A PICNIC panic saw local volunteers from Borders Search and Rescue kick start one of its busiest spells of the year.
The team already have a demanding schedule over the June weekends with local rideouts and sporting events.
But last weekend they also faced a race against time to rescue a stranded family at a local beauty spot.
Rising river levels on the Whiteadder had cut off the picnic area at Cranshaws, near Duns.
The family had been camping at the site, which sits south of a reservoir.
Damon Rodwell from Borders Search and Rescue told the Border Telegraph: "Quickly-rising water had inundated the site where the family had spent the night camping. When they woke they found themselves on an island surrounded by a thigh-deep moat.
"The team was able to tow the vehicle and the family to the safety and relative dryness of higher ground."
As well as being on stand-by for the Jedburgh Festival, the Search and Rescue Unit was called away just a few hours later after a lone walker had become bogged down on the Penine Way.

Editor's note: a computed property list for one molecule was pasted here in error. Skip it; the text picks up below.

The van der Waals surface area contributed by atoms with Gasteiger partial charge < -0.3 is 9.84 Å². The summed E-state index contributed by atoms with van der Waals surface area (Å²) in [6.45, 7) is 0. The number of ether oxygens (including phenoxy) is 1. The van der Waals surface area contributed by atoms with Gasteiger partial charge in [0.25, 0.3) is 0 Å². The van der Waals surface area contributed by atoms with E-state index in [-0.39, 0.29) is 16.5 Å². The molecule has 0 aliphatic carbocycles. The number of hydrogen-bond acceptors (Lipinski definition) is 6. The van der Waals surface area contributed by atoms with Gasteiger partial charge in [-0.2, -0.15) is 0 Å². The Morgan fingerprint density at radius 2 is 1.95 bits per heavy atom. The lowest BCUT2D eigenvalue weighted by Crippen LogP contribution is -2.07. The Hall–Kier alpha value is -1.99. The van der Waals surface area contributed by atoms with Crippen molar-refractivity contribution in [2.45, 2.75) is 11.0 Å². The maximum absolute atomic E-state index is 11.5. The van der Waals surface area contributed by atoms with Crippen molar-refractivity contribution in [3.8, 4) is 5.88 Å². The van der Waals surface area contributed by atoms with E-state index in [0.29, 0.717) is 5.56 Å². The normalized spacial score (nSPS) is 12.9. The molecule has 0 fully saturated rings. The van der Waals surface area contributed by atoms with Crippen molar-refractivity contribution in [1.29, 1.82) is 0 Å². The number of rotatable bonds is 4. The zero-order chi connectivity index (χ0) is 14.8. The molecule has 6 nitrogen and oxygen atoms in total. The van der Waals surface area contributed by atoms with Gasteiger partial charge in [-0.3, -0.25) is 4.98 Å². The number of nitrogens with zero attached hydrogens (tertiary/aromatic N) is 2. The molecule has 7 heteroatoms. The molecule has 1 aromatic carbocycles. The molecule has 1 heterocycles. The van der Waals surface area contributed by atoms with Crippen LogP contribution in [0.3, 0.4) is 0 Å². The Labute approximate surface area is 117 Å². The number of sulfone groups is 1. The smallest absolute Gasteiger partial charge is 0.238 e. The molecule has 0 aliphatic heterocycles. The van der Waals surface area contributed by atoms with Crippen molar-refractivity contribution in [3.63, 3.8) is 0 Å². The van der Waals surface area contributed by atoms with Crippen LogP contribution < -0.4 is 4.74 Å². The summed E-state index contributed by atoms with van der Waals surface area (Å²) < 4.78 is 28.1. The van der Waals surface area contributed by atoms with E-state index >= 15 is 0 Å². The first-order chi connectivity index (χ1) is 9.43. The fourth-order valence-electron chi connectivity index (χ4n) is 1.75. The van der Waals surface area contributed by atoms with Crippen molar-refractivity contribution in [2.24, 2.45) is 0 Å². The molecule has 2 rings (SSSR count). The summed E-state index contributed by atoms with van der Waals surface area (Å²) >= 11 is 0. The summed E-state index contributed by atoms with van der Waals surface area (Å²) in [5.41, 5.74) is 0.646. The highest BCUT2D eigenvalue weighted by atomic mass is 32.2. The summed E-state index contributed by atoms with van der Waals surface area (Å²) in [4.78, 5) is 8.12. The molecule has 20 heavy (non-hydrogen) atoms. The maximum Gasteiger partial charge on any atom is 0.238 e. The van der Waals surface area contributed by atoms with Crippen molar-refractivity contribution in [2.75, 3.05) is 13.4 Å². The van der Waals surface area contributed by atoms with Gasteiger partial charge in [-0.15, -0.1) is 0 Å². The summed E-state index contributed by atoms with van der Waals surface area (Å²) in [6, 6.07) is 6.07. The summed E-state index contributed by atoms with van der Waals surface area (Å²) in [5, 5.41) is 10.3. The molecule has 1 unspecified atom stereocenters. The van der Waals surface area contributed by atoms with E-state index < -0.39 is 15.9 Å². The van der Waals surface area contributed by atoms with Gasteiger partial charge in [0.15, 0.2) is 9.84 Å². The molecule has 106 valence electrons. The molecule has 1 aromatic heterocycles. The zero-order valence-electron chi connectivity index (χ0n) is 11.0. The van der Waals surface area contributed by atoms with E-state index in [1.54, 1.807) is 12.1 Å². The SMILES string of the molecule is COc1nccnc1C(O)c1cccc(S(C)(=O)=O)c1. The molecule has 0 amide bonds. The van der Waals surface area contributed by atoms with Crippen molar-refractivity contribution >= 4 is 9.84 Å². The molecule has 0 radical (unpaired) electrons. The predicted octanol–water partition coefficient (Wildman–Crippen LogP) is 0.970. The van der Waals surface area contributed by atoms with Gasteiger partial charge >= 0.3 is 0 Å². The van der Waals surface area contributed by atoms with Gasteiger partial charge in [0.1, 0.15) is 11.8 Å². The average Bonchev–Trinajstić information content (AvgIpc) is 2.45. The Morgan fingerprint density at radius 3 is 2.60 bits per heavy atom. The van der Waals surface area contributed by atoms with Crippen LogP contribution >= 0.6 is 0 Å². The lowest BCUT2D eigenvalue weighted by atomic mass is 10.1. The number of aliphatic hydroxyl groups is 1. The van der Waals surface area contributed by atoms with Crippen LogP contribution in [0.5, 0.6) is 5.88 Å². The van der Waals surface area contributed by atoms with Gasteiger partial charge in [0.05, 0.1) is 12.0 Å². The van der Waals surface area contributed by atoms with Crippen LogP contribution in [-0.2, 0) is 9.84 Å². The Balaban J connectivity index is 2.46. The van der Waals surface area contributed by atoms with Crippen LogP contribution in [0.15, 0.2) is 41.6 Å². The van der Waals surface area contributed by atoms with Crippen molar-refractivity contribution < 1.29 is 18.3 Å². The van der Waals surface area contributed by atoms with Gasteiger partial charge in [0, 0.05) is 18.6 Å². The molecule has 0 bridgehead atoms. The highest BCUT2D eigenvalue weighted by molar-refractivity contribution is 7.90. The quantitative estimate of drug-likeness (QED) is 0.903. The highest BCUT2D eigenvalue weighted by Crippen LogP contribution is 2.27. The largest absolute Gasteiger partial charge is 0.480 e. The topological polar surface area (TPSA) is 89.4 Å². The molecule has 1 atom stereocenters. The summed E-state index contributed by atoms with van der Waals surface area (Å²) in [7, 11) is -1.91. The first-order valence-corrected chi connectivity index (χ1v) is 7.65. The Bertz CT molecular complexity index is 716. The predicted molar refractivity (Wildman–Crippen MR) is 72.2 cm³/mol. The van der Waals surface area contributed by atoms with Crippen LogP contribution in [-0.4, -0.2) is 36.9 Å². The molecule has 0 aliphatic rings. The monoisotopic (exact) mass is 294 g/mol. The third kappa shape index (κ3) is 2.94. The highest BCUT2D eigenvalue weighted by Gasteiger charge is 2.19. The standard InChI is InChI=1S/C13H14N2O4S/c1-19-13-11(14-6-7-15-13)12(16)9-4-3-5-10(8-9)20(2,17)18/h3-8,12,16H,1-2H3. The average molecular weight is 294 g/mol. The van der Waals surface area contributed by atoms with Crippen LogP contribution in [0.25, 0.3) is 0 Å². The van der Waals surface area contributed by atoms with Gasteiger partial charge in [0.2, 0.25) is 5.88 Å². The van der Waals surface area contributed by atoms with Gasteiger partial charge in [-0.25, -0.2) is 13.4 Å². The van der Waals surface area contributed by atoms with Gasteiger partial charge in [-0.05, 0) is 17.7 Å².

The 50-year-old woman was approaching the end of the 300 mile walk when she contacted her husband by text message to alert him that she was struggling with the unexpectedly boggy conditions.
Mr Rodwell added: "Having complained that she was stuck in a bog, the walker then lost contact, either due to a dead phone battery or a hole in the network coverage, and her husband was sufficiently concerned to raise the alarm.
"Working on a worst-case scenario, we calculated where she would have reached by the time she sent her final message, while the Northumberland team, assuming the best-case scenario, started their search about ten miles further along the route.
"The sodden ground meant that even the specially-equipped Landrovers couldn't tackle the steeper ground, and the 14 volunteers who had answered the call had a good stiff hike in to reach the search area. The hiker was located, unharmed but bedraggled, by the Northumberland team."
Borders Search and Rescue is funded by public donations.